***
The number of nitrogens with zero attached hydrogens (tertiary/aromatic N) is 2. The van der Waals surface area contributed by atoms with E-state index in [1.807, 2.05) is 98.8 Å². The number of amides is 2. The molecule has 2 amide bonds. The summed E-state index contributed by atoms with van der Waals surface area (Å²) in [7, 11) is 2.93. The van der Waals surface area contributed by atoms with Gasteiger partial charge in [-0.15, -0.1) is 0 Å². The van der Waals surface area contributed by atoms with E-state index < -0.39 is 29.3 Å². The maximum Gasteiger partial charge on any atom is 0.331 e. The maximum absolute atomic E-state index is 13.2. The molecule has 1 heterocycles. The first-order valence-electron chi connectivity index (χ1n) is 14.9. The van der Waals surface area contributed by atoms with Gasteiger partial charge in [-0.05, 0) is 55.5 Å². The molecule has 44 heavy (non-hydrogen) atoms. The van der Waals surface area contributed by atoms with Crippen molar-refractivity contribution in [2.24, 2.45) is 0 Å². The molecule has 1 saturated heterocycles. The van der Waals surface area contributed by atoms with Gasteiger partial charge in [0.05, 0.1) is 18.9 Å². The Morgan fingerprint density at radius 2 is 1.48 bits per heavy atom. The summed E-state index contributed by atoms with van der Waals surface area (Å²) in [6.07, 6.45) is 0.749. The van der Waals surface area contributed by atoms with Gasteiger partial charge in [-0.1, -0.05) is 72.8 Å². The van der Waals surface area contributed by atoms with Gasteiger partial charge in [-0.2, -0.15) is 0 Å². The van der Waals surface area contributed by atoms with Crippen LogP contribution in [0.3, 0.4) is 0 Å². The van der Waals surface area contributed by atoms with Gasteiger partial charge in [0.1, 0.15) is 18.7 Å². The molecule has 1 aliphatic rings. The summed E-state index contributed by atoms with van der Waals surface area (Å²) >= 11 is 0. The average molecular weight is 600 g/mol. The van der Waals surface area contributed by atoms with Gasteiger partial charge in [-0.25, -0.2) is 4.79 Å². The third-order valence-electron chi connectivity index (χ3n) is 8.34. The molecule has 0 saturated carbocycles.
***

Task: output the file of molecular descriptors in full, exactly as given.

The number of nitrogens with zero attached hydrogens (tertiary/aromatic N) is 2. The van der Waals surface area contributed by atoms with E-state index in [1.807, 2.05) is 98.8 Å². The number of amides is 2. The molecule has 2 amide bonds. The summed E-state index contributed by atoms with van der Waals surface area (Å²) in [7, 11) is 2.93. The van der Waals surface area contributed by atoms with Gasteiger partial charge in [-0.15, -0.1) is 0 Å². The van der Waals surface area contributed by atoms with E-state index < -0.39 is 29.3 Å². The maximum Gasteiger partial charge on any atom is 0.331 e. The maximum absolute atomic E-state index is 13.2. The molecule has 1 heterocycles. The first-order valence-electron chi connectivity index (χ1n) is 14.9. The van der Waals surface area contributed by atoms with Gasteiger partial charge in [-0.05, 0) is 55.5 Å². The molecule has 44 heavy (non-hydrogen) atoms. The van der Waals surface area contributed by atoms with Crippen molar-refractivity contribution in [2.24, 2.45) is 0 Å². The molecule has 1 saturated heterocycles. The van der Waals surface area contributed by atoms with Gasteiger partial charge in [0.05, 0.1) is 18.9 Å². The Morgan fingerprint density at radius 2 is 1.48 bits per heavy atom. The summed E-state index contributed by atoms with van der Waals surface area (Å²) in [6.07, 6.45) is 0.749. The van der Waals surface area contributed by atoms with Gasteiger partial charge in [-0.1, -0.05) is 72.8 Å². The van der Waals surface area contributed by atoms with Gasteiger partial charge in [-0.2, -0.15) is 0 Å². The van der Waals surface area contributed by atoms with Crippen LogP contribution in [0.3, 0.4) is 0 Å². The van der Waals surface area contributed by atoms with Gasteiger partial charge in [0.1, 0.15) is 18.7 Å². The molecule has 1 aliphatic rings. The summed E-state index contributed by atoms with van der Waals surface area (Å²) >= 11 is 0. The average molecular weight is 600 g/mol. The van der Waals surface area contributed by atoms with Gasteiger partial charge in [-0.25, -0.2) is 4.79 Å². The third-order valence-electron chi connectivity index (χ3n) is 8.34. The molecule has 0 saturated carbocycles.